Update January 22, 2010

A father helps his son in the front entrance of the hospital.

dictated over phone by Robin Schwartz and Dr. Peter Tinnemann

At our St. Helen home in Kenscoff, all of our staff have returned to work but we are unsure about the teachers since school is currently not in session. A truckload of food donated by the World Food Program arrived at St. Helen and we estimate that the supply will last four weeks. Also UNICEF is providing us with a steady milk supply for the children in the hospital.

Adult cases are still decreasing at the hospital. Today there were roughly 60 volunteer medical doctors, nurses and paramedics.  We have improved our OR shifts and working 24-hours on surgeries. It is a very inspiring team who are in good mood and spirits.

There are roughly 200 patients and only a few are camping outside. This evening local radio stations talked about numerous aftershocks and patients received news by cell phone feeling anxious to hear this news.

The medical team medevaced 15 patients with spinal cord injuries and two patients with closed head injuries. A US volunteer physician is helping to facilitate the transports with the help of Senator John Edwards, together with Paul Haggis, both of whom visited the hospital today. Sean Penn and Maria Bello, representing Artists for Peace and Justice also came to see us. The University of Miami medical team is on the ground in Haiti. They assessed these 17 patients and approved their transport for treatment. The Haitian patients will be returned to Haiti after they receive the specialty care which is not available in Haiti.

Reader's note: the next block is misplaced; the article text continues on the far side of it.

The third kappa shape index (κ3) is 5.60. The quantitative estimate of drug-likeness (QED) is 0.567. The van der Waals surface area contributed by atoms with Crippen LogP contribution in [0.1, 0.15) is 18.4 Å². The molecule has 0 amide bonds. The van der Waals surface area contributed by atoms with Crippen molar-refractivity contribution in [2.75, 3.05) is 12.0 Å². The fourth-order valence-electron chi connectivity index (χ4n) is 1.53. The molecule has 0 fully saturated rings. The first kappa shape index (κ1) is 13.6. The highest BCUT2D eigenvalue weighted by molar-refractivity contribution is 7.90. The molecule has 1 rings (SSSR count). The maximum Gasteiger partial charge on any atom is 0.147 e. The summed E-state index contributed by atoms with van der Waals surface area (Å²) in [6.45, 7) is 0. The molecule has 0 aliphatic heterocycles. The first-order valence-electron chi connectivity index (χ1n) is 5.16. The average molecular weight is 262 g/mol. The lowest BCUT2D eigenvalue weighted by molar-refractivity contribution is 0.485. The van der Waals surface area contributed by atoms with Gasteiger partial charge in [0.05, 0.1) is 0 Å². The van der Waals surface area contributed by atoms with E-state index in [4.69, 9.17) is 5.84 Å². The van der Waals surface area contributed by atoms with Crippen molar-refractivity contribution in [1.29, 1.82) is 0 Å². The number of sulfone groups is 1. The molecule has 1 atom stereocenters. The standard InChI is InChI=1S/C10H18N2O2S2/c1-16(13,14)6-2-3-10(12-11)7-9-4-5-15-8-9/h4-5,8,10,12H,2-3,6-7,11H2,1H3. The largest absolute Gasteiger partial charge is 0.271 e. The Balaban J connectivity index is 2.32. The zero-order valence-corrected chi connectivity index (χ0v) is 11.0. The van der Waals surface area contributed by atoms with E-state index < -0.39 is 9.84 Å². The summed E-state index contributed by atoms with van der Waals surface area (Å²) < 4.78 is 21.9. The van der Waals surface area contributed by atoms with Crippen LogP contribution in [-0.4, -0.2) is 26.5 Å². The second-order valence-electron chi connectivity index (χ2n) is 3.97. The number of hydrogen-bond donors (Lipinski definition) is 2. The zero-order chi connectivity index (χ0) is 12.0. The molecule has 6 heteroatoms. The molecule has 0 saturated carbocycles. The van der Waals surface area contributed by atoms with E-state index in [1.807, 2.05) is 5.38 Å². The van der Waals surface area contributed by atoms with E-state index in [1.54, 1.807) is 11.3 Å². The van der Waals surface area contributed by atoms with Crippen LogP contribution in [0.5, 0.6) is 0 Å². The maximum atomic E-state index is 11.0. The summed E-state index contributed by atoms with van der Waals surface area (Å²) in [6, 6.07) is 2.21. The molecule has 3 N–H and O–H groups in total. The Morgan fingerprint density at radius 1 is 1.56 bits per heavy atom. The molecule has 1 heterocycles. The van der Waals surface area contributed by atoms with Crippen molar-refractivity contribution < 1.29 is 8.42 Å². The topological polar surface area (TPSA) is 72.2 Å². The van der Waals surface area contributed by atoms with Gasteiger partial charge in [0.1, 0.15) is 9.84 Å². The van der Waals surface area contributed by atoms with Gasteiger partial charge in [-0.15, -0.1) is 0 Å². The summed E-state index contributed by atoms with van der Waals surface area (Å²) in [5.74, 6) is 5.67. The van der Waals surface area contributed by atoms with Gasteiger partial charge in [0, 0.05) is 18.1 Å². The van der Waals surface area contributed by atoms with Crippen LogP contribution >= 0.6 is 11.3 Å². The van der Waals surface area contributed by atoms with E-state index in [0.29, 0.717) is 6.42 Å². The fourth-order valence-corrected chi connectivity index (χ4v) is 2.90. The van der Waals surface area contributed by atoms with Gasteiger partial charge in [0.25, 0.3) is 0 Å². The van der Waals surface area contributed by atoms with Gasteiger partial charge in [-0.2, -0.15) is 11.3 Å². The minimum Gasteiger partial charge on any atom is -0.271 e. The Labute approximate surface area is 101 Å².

In line for rations.

Mobile clinics were in town today and working fine and we have plans for the program to expand. At the moment the UN and Haitian ministry of health described 600 temporary makeshift campsites from 1000 to tens of thousands of people. The UN is currently trying to organize a response to these camps. Help requires shelter protection from the rain, food, water, sanitation, medical treatment and a vaccination campaign. Concerns rising in the health community and other NGOs are that there will be a shortage of food and potential epidemic outbreaks.

A few of the St Luke street school buildings were destroyed in Cite Soleil and Wharf Jeremy but some are still intact and some are in the process of being assessed. Regardless, all schools are closed. The buildings that are usable will be opened as clinics or for food distribution centers. The medical clinic in Wharf Jeremy is still standing and appears to be okay.

The next step for outreach activities is to go into the communities and provide services to the people living in temporary shelters. Top priorities are food, water, sanitation and vaccinations. Since the St. Luke Outreach team has worked in these communities for years, we are in good position to help.

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